Innovative Chemotherapy: Investigation of the Multidrug Resistant PhenotypeInvestigation of the Multidrug Resistant Phenotype
Multidrug resistance is a common clinical problem in lung cancer. In SCLC, most tumors recurring after chemotherapy manifest this phenotype, while some demonstrate it prior to therapy. In contrast, most NSCLC and carcinoid tumors demonstrate de novo resistance. While there are many possible reasons for chemoresistance to multiple agents including those that the tumor cells have not been exposed to, one of the best studied mechanisms is over-expression of a 170,000 dalton membrane protein (F-glycoprotein) encoded by the MDRl gene. F-glycoprotein functions as an energy-dependent efflux pump, removing many (but not all) cytotoxic drugs from the cell before they can exert their cytotoxic effects. The MDRl gene is expressed as a 4.5 kb mRNA in some normal tissues, including colonic mucosa, renal proximal tubules, biliary ducts and adrenal cortex and medulla. Click Here
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We have focused on the semiautomatic MTT assay, a tetrazolium dye method. Large numbers of samples can be tested at many drug concentrations and the results obtained within a few days. The major disadvantage of such assays is that they are unable to discriminate between normal and tumor cells if applied to fresh tumor samples. We are attempting to adapt the assay for clinical use by combining it with short-term selective culture of tumor cells in defined media as well as differential adhesiveness. By these methods, a relatively pure tumor cell sample can be obtained within a few days. add comment
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Innovative Chemotherapy: In vitro Drug Sensitivity TestingIn vitro Drug Sensitivity Testing
Selection of individualized chemotherapy based on in vitro drug sensitivity testing (DST) has been a goal of clinicians for more than 3 decades. Despite intense interest and research, and the development of multiple assay methods, this goal has remained theoretic for the most part. In applying such procedures, the following points must be carefully considered: How do you test?; What do you test?; How do you interpret and apply the data?; and (most important of all), What is its clinical relevance? While a detailed discussion of these points is beyond the scope of this report, certain aspects will be considered, in particular those that impact on lung cancer. website
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The former results in higher take rates and rapid fatality. Of interest, the intracranial tumors selectively locate in meningeal and ventricular sites. Thus, it represents a useful model of meningeal carcinomatosis. While only a few tumors can be transplanted intraperito-neally, widespread dissemination may result, with frequent involvement of pleural and pericardial spaces. Thus, these inoculation routes may provide useful models for pleural and pericardial involvement. Other occasionally utilized sites include intrathoracic, intrasplenic and intravenous inoculations. The recently described technique of intrabron-chial inoculation offers a unique orthotopic model for studying the biology of peripheral airway tumors. other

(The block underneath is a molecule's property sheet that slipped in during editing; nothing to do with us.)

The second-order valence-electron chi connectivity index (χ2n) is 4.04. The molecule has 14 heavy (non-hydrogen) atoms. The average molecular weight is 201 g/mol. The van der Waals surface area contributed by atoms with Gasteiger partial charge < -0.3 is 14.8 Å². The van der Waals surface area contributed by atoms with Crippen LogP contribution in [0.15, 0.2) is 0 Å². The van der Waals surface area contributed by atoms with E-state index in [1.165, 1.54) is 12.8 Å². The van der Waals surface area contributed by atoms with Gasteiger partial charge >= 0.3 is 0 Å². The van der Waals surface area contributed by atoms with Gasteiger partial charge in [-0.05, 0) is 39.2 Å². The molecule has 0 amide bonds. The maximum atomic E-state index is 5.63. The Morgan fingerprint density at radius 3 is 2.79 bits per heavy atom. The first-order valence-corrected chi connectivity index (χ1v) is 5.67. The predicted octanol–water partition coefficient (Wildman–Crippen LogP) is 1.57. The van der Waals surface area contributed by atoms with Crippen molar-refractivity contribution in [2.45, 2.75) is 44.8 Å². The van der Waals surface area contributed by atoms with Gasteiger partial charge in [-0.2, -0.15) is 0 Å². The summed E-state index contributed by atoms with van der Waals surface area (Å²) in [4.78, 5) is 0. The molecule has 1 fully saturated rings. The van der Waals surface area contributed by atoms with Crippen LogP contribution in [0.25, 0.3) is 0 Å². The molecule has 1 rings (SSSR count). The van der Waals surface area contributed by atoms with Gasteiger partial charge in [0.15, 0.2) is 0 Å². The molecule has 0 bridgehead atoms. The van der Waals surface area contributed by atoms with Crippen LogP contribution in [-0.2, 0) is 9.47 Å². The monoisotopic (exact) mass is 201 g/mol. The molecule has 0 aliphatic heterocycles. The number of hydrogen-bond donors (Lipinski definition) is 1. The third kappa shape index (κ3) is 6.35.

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Innovative ChemotherapyXenografts and In vitro Drug Sensitivity Testing
Over 150,000 cases of lung cancer occur in the USA annually, nearly 90% of whom will die of their disease with a median life expectancy of less than 1 year. Obviously, we need both new drugs as well as new therapeutic concepts. While the latter ideas are discussed by other contributors to this issue, this report will focus on the use of animal and cell culture models for the selection of individualized chemotherapy as well as for the identification of new therapeutic agents. add comment
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C. “Natural killer cell” antigens: In 1984 Ruff and Pert reported the presence of reactive sites on SCLC shared by specific markers for macrophages. They suggested a hemopoietic stem cell origin for SCLC. Later, the expression of certain natural killer cell antigens such as Leu-725 and NKH-l were identified. Leu-7 was demonstrated in 16/20 SCLC tumors, in occasional non-SCLC tumors (7/33) and in all the carcinoids (6/6). These antibodies seem to react with a number of neuroendocrine cells, but are apparently quite suggestive of SC IX when present in malignant lung tumors. Read the rest of this entry »

The Clinical Relevance of Recent Developments in Pathology and Biology of Small Cell Lung Cancer: Specific peptidesB. Specific peptides: Multiple peptides have been demonstrated in SCLC tumors based on immunohistochemistry. At present the literature is loaded with studies using different antibodies, which hampers an interpretation of the results. Bombesin or the mammalian homologue, gastrin-releasing peptide (GRP), has attracted considerable interest. It acts apparently as an autocrine growth factor for SCLC, and it is noteworthy that the growth of SCLC cells in vitro and in xenografts can be inhibited by a monoclonal antibody to GRP” While GRP has been demonstrated frequently in experimental models, it has been difficult to identify this peptide on formalin-fixed surgical material. Read the rest of this entry »

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